SINCE THE ROCK 'N' ROLL ERA began some 35 years ago, country's fit in the musical mainstream could hardly be called comfortable.
It was perceived as the music of "Hee Haw" and tobacco-chewing, tractor-pulling rednecks. It was weepy fiddles and twangy pedal steel guitars, rhythms that rocked with all the speed of corn growing in the field. It was songs about drinking and women - the priorities were interchangeable - with funny titles such as "Drop Kick Me Jesus Through the Goal Posts of Life."But much has changed in country music, and subsequently, much has changed in its stature. A new national television show is called "Hot Country Nights," but Hot Country Year would be a more appropriate reference.
Among the much-maligned genre's achievements during 1991 were huge listenership gains and dominant ratings for radio stations all over the country that even passed Top 40's share of the audience. Garth Brooks became the first country performer to notch an album at No. 1 on the Billboard charts during its first week of release, leading country's rapidly growing sales.
And then there's "Hot Country Nights," an acknowledgment by NBC that "there's an audience out there that wants to see country music," according to producer Gene Weed. (The program airs locally at 7 p.m. Sundays on KUTV Ch. 2.)
Country hasn't exactly taken over the pop music world. Rock and Top 40 stations haven't embraced even the hot-selling and media-saturated Brooks. But the indications are that country is at the beginning of an ascent that could make it the music to keep track of in coming years.
And this seems to be an audience that's genuinely interested in the music and the personalities rather than the trappings of the country subculture. The "Urban Cowboy" period was defined by mechanical bull-ridingmachines; nowadays it's possible to go to an Alan Jackson or Reba McEntire concert without encountering throngs of hat-wearing would-be cowboys and cowgirls.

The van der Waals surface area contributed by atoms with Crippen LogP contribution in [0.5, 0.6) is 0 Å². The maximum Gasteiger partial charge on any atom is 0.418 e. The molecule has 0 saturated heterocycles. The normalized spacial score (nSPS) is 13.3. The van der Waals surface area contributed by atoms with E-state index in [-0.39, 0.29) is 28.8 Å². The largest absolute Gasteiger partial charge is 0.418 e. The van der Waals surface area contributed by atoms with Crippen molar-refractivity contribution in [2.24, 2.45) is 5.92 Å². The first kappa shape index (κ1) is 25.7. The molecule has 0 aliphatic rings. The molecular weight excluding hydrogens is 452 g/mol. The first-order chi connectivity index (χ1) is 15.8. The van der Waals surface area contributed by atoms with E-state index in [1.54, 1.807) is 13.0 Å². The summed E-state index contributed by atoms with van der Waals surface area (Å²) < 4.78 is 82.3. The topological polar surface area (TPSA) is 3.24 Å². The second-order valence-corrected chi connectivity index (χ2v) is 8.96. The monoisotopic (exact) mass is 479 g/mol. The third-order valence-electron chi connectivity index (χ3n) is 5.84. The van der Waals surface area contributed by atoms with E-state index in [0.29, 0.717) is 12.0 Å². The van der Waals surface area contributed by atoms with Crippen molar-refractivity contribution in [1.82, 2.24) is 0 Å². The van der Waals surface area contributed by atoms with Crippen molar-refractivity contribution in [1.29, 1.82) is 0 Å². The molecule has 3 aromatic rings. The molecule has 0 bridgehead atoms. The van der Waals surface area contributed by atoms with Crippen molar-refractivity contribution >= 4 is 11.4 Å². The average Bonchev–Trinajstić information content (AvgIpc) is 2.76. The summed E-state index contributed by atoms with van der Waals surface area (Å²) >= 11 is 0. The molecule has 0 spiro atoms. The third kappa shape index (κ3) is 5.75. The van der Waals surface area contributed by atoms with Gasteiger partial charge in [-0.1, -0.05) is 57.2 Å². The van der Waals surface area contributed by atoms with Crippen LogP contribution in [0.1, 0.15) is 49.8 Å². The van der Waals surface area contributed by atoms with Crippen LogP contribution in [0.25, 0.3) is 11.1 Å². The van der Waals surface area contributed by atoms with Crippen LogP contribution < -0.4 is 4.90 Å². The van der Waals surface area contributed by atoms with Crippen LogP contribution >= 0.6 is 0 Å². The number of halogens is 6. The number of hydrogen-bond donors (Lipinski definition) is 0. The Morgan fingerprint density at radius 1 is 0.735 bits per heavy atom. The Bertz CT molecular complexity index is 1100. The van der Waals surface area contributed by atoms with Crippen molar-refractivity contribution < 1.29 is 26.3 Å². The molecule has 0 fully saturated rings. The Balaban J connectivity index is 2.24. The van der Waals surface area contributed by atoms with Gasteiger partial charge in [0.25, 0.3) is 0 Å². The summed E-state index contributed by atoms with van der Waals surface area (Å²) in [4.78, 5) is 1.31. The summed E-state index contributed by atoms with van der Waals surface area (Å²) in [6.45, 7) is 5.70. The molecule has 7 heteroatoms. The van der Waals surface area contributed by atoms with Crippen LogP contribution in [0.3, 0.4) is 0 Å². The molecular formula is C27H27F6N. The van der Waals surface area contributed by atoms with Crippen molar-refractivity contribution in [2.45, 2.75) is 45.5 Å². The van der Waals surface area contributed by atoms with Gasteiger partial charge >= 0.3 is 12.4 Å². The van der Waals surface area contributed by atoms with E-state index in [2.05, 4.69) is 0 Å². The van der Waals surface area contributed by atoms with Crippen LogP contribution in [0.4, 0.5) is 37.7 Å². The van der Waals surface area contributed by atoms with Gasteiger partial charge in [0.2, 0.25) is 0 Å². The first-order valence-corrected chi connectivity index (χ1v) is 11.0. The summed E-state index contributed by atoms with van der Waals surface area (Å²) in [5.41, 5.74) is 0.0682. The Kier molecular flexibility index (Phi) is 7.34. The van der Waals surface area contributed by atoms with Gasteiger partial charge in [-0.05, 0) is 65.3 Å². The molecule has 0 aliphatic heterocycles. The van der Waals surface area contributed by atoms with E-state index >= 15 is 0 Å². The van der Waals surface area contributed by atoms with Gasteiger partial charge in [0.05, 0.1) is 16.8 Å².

"I just think country is more broadstream America today than it has been in the past," says Weed, a former rock disc jockey. "You go to the concerts now, and you find a lot of young people out there - teens, preteens. People who used to go to rock 'n' roll concerts only are now coming for country."
The country boom can be traced to changes within and outside of the music. To many observers, demographics have simply caught up to the sound.
"I don't know that anybody understands a country song until they're about 28 and life whacks them around a little bit," says Lon Shelton, Nashville correspondent for the trade magazine Radio & Records. "As the population ages, they start to understand what a country song is trying to tell them."
That's borne out by recent radio ratings. Of the Top 100 U.S. radio markets, 47 are topped by a country station, according to Arbitron. And 67 have a country station ranked No. 1 or 2 with the most desired demographic - the 25-54 age group.
But it's more than a matter of listeners getting a little older and experiencing the gestalt of "There's a Tear in My Beer" - not to mention a bit of disillusionment with the state of rock and Top 40 radio. Changes in Nashville during the past five or six years share responsibility for the boom. Once a closed shop where veterans ruled and there were few niches for newcomers, the country industry, thanks to new record company executives, producers and songwriters, learned that creating opportunities for younger performers would pay valuable dividends.